‘Why do you bother?’ Dorothy asked him once when she brought a glass of tea to where he strained and perspired to raise the hut. ‘Why do you work so hard?’

‘To celebrate the harvest.’

‘What harvest, for God’s sake? We’re not farmers. You sell canned goods. Your son makes corsets for ladies with big behinds. Who has a harvest?’

He looked pityingly at this female his son had made his daughter. ‘For thousands of years, since the Jews emerged from the Wilderness, in ghettos and in palaces they have observed Sukkot. You don’t have to raise cabbages to have a harvest.’ His big hand grasped Michael behind the neck and pushed him toward his mother. ‘Here is your harvest.’ She didn’t understand, and by then Zaydeh had been living with them long enough not to expect understanding from her.”

Our family sukkah to which we invited congregants every year was a very precious part of our family’s Jewish identity over the years. Our children were fascinated by it as babies, loved decorating it as children, and helped set it up when they were older. They loved inviting their non-Jewish friends over to help decorate. Now they have children of their own, and celebrate Sukkot with them.

Each year we looked forward to having our congregants join us for a reception in the sukkah. As much as our sukkah meant to our children, it meant at least as much to us.

In addition to the huts our ancestors lived in when they wandered through the desert for 40 years, the sukkah today symbolizes that too many have homes to live in all year around that offer no more protection against the elements than these fragile huts. The Sukkah teaches us that the less fortunate are our responsibility. We cannot in good conscience turn away.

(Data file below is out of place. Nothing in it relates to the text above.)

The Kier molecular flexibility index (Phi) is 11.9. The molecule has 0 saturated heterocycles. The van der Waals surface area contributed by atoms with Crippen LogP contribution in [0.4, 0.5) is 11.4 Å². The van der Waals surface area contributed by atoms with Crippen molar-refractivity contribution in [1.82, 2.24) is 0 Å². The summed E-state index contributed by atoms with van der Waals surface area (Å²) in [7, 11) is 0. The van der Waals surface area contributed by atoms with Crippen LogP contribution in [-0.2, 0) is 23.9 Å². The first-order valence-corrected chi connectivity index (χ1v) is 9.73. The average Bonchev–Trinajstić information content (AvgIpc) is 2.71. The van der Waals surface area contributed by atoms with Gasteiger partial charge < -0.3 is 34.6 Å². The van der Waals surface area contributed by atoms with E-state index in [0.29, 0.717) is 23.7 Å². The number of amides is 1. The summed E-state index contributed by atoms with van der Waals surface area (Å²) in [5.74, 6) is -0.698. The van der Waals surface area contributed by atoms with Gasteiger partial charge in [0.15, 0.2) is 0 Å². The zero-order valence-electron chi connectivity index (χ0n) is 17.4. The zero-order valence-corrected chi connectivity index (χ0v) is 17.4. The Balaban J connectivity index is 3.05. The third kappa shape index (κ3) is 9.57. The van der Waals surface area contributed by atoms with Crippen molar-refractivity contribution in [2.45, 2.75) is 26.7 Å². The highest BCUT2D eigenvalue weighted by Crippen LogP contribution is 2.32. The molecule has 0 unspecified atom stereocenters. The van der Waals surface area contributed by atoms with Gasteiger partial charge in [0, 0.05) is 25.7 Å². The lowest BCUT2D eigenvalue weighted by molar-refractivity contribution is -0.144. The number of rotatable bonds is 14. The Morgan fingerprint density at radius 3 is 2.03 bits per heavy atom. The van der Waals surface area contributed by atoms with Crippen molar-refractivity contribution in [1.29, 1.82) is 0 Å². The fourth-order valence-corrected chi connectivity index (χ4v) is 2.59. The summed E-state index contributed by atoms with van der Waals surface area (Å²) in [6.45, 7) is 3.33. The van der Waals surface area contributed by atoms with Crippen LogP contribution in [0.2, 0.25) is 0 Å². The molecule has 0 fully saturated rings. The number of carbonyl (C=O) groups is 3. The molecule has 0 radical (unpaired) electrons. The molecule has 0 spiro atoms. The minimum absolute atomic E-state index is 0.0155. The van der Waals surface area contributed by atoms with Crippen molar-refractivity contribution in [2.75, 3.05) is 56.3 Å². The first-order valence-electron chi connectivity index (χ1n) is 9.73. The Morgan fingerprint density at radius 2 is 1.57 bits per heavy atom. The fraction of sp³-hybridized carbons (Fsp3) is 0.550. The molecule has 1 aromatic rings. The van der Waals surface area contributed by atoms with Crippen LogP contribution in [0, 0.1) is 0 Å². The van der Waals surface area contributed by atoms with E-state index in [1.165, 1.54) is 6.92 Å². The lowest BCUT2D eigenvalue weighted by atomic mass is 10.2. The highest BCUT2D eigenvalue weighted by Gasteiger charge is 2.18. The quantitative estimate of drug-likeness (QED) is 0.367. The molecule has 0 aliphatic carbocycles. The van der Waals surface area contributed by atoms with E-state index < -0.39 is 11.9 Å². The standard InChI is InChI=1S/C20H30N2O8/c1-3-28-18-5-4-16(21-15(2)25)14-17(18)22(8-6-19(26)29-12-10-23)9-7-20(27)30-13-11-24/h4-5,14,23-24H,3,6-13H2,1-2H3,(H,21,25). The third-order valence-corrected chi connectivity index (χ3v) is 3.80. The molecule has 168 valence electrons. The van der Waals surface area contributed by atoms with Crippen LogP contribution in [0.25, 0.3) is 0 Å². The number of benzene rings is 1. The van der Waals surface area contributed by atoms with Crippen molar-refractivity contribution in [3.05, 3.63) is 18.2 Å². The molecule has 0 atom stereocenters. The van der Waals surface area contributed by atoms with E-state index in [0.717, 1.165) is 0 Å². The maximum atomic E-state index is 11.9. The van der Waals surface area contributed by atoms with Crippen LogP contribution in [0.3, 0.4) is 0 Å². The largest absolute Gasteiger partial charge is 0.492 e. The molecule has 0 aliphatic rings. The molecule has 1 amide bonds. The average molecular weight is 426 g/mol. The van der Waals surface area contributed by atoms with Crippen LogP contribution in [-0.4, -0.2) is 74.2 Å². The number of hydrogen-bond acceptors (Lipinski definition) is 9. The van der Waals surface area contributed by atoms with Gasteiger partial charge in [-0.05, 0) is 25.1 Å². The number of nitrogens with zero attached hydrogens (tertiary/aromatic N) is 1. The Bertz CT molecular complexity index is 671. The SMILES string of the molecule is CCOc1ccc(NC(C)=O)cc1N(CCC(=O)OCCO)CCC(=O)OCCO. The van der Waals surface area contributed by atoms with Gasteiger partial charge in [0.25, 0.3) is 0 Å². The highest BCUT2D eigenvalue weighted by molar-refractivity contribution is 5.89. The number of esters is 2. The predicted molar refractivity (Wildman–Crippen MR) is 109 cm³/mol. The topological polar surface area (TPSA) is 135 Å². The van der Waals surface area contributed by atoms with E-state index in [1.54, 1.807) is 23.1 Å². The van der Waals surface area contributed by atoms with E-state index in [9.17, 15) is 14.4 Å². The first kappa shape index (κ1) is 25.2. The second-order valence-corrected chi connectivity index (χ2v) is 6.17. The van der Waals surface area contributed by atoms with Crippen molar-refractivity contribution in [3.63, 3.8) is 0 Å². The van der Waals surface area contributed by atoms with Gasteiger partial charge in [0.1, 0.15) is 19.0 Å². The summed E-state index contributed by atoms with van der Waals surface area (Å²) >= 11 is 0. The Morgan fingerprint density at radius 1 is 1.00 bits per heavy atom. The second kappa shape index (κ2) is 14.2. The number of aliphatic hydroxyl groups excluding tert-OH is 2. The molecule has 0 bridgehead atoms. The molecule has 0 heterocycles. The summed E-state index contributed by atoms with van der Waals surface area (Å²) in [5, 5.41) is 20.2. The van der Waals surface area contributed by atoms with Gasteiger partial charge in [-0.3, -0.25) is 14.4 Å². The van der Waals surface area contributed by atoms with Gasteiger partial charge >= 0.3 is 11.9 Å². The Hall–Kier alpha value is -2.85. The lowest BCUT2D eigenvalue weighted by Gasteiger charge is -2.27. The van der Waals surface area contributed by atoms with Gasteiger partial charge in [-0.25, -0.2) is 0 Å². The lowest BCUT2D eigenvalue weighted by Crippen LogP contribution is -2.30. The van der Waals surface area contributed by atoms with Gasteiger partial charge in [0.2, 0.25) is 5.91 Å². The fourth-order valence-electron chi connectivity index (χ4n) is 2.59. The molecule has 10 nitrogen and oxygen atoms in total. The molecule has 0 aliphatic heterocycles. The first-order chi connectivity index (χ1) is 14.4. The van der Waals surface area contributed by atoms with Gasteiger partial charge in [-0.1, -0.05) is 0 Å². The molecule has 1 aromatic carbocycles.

Yes, Rabbi Petuchowski was right about the sukkah and six months of Sunday school. In fact I think he might have  understated the case.

In Bad Segeberg, Germany, our hosts Pastorin Ursula Sieg and Pastor Martin Pommerening got wind of how important the custom was to us back home and took it on themselves to erect a sukkah in their backyard.

This gesture means so much to us. This sukkah more than any other we have ever enjoyed symbolizes our hope for inter religious cooperation and reconciliation that inspired us to spend these ten weeks in Germany.

Eternal God, spread סוכת שלום “the Sukkah of Peace” over us, over all Israel and over all humanity! May we may dwell in it together in harmony!

Amen

Sukkah photo

Pastorin Ursula Sieg (l) Pastor Martin Pommerening and my wife Vickie sitting in the magnificent sukkah Martin and Ursula erected for us to honor the festival of sukkot in their backyard.